The Government's exclusionary move and decision to promote mega dams such as 3000 MW Dibang project without consulting and taking consent of affected indigenous communities is a violation of provisions of UN Declaration on the Rights of indigenous peoples, 2007 and the recommendations of the UN Committee on the Elimination of All Forms of Racial Discrimination specific on mega dams construction in the region to take the respect indigenous peoples rights and to take their free, prior and informed consent before pursuance of such large scale mega dams.
Since, 2007 people in Upper Assam like Tinsukia and All Assam Student Union (AASU) has been vehemently protesting against the Dibang Dam and its potential impact to the People in downstream. They were not allowed to take part at public hearing at Roing.
Background: Mega Dams in India’s North East: In India’s North East alone, more than 200 mega dams are being pursued with several constructed in Brahmaputra-Barak River Basin, most of them by transnational corporations. These dams have already threatened indigenous farming in the region by submerging vast tract of agriculture land, wetlands and forest. In Manipur, on 28 August 2014, four new Memorandum of Agreement with the North Eastern Electric Power Corporation has been signed proposing the construction of four new mega-dams – namely the 60 MW Irang HEP, 51 MW Tuivai HEP, the 67 MW Khongnem Chakha and 190 MW Pabram HEP projects over Rivers of Manipur under the Manipur Hydroelectric Power Policy of 2012.
The plan to build these dams is fraught with absence of consultation and taking the free, prior and informed consent of affected communities. Development and power generation needs have been defined exclusively to serve the needs and interest of TNCs and corporate bodies in India’ North East. The right to self determined development has been undermined in the case of proposed Dibang HEP project.
The NHPC has long been a controversial transnational corporation (TNCs) in Manipur and across India’s North East. The NHPC continues to remain unaccountable and irresponsible for the multifaceted violations unleashed in Loktak wetlands with its 105 MW Loktak Multipurpose Hydroelectric Project commissioned way back in 1984, especially its dubious role in undermining food sovereignty of Manipur. The Ithai Barrage of Loktak Project already devastated the Loktak Wetlands ecosystem and destroyed the livelihood sources of fisherfolk and small scale farmers of Manipur by submerging more than 80,000 acres of farmland and destroying fisheries of Loktak wetlands by blocking migration of fishes from Chindwin River of Burma.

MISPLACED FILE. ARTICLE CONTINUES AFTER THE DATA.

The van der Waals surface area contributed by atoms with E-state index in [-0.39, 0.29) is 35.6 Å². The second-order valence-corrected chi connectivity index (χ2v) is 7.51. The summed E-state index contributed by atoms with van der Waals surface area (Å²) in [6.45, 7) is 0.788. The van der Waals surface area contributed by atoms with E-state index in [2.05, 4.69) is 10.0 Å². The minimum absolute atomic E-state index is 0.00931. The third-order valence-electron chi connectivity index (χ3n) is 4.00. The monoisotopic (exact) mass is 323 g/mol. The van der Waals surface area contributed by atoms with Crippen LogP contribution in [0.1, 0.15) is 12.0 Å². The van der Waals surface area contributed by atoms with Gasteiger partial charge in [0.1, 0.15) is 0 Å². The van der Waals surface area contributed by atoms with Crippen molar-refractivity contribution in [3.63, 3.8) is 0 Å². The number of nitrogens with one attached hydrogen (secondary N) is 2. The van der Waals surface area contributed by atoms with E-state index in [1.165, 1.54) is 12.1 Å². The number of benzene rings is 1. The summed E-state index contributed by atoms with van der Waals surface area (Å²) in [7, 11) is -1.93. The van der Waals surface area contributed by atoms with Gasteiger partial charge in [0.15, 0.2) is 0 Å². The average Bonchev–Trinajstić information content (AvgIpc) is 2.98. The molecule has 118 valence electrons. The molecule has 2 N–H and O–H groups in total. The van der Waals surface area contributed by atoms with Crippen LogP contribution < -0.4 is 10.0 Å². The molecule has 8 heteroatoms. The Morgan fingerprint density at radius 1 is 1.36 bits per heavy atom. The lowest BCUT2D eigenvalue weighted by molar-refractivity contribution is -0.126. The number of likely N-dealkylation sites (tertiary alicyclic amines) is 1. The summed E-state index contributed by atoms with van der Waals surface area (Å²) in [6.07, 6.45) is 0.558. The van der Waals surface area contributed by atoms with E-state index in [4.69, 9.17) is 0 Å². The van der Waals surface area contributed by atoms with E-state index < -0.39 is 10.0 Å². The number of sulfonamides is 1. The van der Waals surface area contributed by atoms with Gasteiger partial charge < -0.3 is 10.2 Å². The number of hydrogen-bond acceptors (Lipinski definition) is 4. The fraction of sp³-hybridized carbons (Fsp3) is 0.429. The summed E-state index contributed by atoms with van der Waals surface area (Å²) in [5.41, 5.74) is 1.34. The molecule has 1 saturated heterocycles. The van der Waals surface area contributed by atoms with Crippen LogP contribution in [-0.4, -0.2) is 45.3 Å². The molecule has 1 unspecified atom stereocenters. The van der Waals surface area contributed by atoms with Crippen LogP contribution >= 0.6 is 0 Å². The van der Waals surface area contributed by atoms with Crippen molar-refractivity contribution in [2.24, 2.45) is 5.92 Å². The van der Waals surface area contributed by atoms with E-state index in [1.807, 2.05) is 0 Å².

Violations of TNCs like NHPC are also confirmed in the persisting anger among communities affected by mega dams across NE region. The NHPC’s 2000 MW Lower Subansiri Hydroelectric Project is stalled since December 2011 as affected communities continues to resist the project completion for failing to address technical, environmental and social concerns of affected people of Assam. Unfortunately, the NHPC is again the TNC mainly entrusted to build the proposed 1500 MW Tipaimukh dam under the revised MoU signed in 2010, along with the Satluj Jal Vidyut Nigam Limited and Government of Manipur.
DEMANDS: The indigenous organizations in India’s North East would like to urge upon all concerned authorities of the Government of India to urgently address the following demands:
• The Forest and Environment Clearances for 3000 MW Dibang Multipurpose Hydroelectric project should be revoked and the Dibang dam project should not proceed without the free, prior and informed consent of all affected along the Dibang River.
• Constitute an independent investigation team to assess the violations and procedural lapses committed by Ministry of Environment and Forest, Government of Arunachal Pradesh and the National Hydroelectric Power Corporation.
• Recognize Indigenous Peoples rights over their land and resources and their right to self determined development processes.
• The recommendations of World Commission on Dams, 2000 and UNDRIP should be implemented in all dam building across India’s NE.
• Form clear mechanism to ensure NHPC into accountability for its violation of indigenous peoples’ rights by its 105 MW Loktak HEP Project, 3000 MW Dibang HEP Project etc.
B) Chairperson, National Human Rights Commission
Faridkot House, Copernicus Marg
New Delhi 110001, India
Fax: + 91 11 2338 4863
C) The Honorable Minister
Ministry of Environment, Forests & Climate Change
Indira Paryavaran Bhavan
Jor Bagh Road New Delhi
110 003 INDIA